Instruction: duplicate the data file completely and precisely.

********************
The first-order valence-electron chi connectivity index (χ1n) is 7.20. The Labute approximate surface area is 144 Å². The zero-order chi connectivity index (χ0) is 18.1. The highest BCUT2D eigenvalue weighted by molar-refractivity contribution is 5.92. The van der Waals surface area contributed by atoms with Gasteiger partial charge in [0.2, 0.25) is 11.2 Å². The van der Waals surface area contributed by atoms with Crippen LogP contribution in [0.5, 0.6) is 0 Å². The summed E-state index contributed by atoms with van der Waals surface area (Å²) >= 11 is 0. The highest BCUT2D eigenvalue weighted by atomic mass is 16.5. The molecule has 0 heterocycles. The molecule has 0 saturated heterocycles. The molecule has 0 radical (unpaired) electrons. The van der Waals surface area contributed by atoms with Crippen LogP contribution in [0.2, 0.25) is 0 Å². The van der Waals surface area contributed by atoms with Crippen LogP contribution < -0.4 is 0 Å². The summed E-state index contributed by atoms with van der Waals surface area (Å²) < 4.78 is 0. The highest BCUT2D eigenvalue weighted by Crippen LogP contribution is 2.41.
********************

The first-order valence-electron chi connectivity index (χ1n) is 7.20. The Labute approximate surface area is 144 Å². The zero-order chi connectivity index (χ0) is 18.1. The highest BCUT2D eigenvalue weighted by molar-refractivity contribution is 5.92. The van der Waals surface area contributed by atoms with Gasteiger partial charge in [0.2, 0.25) is 11.2 Å². The van der Waals surface area contributed by atoms with Crippen LogP contribution in [0.5, 0.6) is 0 Å². The summed E-state index contributed by atoms with van der Waals surface area (Å²) >= 11 is 0. The highest BCUT2D eigenvalue weighted by atomic mass is 16.5. The molecule has 0 heterocycles. The molecule has 0 saturated heterocycles. The molecule has 0 radical (unpaired) electrons. The van der Waals surface area contributed by atoms with Crippen LogP contribution in [0.2, 0.25) is 0 Å². The van der Waals surface area contributed by atoms with Crippen LogP contribution < -0.4 is 0 Å². The summed E-state index contributed by atoms with van der Waals surface area (Å²) < 4.78 is 0. The highest BCUT2D eigenvalue weighted by Crippen LogP contribution is 2.41.